Archive for July, 2012


July 23rd, 2012 No comments

There is more to Sardinia than La Madellena Islands and Costa Smeralda as we discovered enroute north from Tunisia along the West Coast of Sardinia.

In June, 2009, shortly after we arrived in the Med we crossed the Straits of Bonifacio that separate Corsica from Sardinia and spent some time in La Maddalena Islands, one of many nature preserves in Italy.  We also ventured south along the east coast along Costa Smeralda and spent a couple of days anchored in Porto Cervo before the mega-yachts had arrived for the season.

La Maddalena is flat sandy islands amind rocky outcroppings, while Costa Smeralda and Port Cervo with elegant, pastel houses on a tree covered coast with cascades of bougainvillea are reminiscent of mainland Italy. 

Isola Caprera Anchorage, La Maddalena, Sardinia--rocks and sand

. . .while Porto Cervo is elegant homes and mega-yachts.

In contrast, the southwest shore of Sardinia was more like the wild, rugged coastline of Corsica, its northern neighbor.

At 5:30 a.m. the sunrises after our overnight passage. . .

then "Land-ho" Sardinia. . .

and the first of many Roman towers that dot the coast.

We arrived at Cap Malfatano near Teluda, Sardinia after a 24 hour overnight sail from Cap Bon, Tunisia.  The anchorage was off a white sand beach, with turquoise water.

Our first anchorage in Sardinia. . .a small cove near Capo Malfantano.

After resting for the day and catching up on sleep the next morning, we headed north to the island of Carleforte.  There are numerous small islands on the west side of Sardinia as well, although apparently not as well known as the La Maddelena Islands.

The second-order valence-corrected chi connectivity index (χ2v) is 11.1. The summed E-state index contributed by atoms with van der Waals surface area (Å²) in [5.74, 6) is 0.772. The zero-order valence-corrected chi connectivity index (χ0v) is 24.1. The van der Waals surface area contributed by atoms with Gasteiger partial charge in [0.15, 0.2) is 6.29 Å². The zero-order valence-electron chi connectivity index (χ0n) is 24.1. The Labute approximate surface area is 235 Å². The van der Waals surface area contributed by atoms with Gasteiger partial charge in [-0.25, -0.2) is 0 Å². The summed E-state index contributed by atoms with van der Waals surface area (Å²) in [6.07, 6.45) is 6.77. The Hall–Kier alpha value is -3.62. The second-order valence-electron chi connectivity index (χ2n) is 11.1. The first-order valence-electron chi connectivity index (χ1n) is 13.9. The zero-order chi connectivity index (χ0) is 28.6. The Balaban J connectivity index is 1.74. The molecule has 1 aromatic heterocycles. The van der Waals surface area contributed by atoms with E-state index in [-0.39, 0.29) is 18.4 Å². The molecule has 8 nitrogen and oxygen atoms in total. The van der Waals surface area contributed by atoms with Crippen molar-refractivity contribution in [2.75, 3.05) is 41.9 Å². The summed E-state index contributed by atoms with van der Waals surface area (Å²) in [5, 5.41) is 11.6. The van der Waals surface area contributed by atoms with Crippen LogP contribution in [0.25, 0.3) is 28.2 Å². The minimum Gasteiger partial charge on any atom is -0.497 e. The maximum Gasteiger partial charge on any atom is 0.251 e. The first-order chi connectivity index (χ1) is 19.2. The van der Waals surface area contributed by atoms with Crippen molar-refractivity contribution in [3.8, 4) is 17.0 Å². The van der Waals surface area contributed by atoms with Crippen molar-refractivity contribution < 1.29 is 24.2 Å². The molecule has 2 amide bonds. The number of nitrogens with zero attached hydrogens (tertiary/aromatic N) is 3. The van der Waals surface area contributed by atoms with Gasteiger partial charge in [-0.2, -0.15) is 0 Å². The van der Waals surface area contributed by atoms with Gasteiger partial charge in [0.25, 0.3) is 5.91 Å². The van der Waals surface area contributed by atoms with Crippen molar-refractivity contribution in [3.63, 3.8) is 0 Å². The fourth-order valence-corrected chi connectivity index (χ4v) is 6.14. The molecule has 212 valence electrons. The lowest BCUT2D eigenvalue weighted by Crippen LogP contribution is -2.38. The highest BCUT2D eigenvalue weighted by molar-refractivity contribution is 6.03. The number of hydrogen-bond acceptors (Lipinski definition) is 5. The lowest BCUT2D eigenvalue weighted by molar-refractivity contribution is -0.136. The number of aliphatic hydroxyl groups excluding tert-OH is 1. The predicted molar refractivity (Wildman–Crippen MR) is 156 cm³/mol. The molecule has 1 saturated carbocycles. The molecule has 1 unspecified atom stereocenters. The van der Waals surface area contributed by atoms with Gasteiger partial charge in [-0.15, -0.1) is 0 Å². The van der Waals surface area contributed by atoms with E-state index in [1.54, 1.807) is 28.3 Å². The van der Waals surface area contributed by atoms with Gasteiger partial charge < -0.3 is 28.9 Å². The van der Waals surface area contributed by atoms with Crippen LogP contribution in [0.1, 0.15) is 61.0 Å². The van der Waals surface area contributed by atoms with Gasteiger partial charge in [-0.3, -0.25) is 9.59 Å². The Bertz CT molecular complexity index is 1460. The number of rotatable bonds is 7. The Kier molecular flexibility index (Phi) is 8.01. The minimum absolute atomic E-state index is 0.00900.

The passage to Carleforte harbor is very shallow, and as a result other than ferries that shuttle vacationers between the mainland and the island, there are no mega-yachts to be seen. 

Most people arrive in Carloforte by ferry from the mainland. . .

and are greeted by pastel buildings and palm trees that line the main street.

Carleforte is a charming little village with ancient plane trees in the square.

Old men sit in the square and socialize. . .

while the younger set enjoy gelato.

There are festivals during  the summer months throughout Italy.  Flags were strung across the narrow streets of Carleforte in preparation.  

This flag display made us particularly proud.

Unfortunately, the passage north along the coast is against the prevailing summer NW wind, which meant lay days along the way waiting for the wind to be light enough that we could motor (Kent hates that word) into it.  We have accepted that in the Med there is either no wind, too much wind, or it is blowing from the direction we wish to go.

Kent is happy when he gets to set his sails.

We left Carleforte early in the day taking advantage of light winds to reach Capo San Marco about 45 NM north.  Another thing about the west coast of Sardinia is that the legs between ports tend to be long.

Capo San Marco was a delightful stop.  Not only were there free moorings in the nature preserve, but they were set just below the Punic-Roman ruins of Tharros.

Our view of the Tharros ruins from Destiny. . .

was as stunning as Destiny framed by the ruins.